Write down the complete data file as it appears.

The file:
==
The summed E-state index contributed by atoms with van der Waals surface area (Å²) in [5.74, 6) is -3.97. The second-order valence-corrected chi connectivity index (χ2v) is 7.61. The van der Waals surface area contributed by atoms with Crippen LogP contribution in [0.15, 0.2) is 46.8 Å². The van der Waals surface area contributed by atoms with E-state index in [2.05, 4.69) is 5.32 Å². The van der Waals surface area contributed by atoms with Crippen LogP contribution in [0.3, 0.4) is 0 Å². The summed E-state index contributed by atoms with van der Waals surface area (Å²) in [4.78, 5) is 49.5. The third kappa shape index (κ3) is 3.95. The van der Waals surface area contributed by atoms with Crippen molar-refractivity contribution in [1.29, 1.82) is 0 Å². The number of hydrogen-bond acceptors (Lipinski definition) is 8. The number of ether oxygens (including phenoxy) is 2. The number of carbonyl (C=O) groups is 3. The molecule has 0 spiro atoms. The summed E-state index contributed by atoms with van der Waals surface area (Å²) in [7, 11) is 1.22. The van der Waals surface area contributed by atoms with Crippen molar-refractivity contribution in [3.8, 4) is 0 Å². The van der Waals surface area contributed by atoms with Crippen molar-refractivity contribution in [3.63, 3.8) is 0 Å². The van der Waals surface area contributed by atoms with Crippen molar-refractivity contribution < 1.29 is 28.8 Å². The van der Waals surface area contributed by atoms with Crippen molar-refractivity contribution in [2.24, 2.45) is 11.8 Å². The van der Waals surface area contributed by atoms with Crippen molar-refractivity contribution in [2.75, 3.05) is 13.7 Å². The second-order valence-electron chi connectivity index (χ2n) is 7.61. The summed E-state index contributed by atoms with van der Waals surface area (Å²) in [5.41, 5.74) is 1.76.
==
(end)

The summed E-state index contributed by atoms with van der Waals surface area (Å²) in [5.74, 6) is -3.97. The second-order valence-corrected chi connectivity index (χ2v) is 7.61. The van der Waals surface area contributed by atoms with Crippen LogP contribution in [0.15, 0.2) is 46.8 Å². The van der Waals surface area contributed by atoms with E-state index in [2.05, 4.69) is 5.32 Å². The van der Waals surface area contributed by atoms with Crippen LogP contribution in [0.3, 0.4) is 0 Å². The summed E-state index contributed by atoms with van der Waals surface area (Å²) in [4.78, 5) is 49.5. The third kappa shape index (κ3) is 3.95. The van der Waals surface area contributed by atoms with Crippen molar-refractivity contribution in [1.29, 1.82) is 0 Å². The number of hydrogen-bond acceptors (Lipinski definition) is 8. The number of ether oxygens (including phenoxy) is 2. The number of carbonyl (C=O) groups is 3. The molecule has 0 spiro atoms. The summed E-state index contributed by atoms with van der Waals surface area (Å²) in [7, 11) is 1.22. The van der Waals surface area contributed by atoms with Crippen molar-refractivity contribution in [3.8, 4) is 0 Å². The van der Waals surface area contributed by atoms with Crippen molar-refractivity contribution in [3.63, 3.8) is 0 Å². The van der Waals surface area contributed by atoms with Crippen molar-refractivity contribution < 1.29 is 28.8 Å². The van der Waals surface area contributed by atoms with Crippen molar-refractivity contribution in [2.24, 2.45) is 11.8 Å². The van der Waals surface area contributed by atoms with Crippen molar-refractivity contribution in [2.75, 3.05) is 13.7 Å². The second-order valence-electron chi connectivity index (χ2n) is 7.61. The summed E-state index contributed by atoms with van der Waals surface area (Å²) in [5.41, 5.74) is 1.76.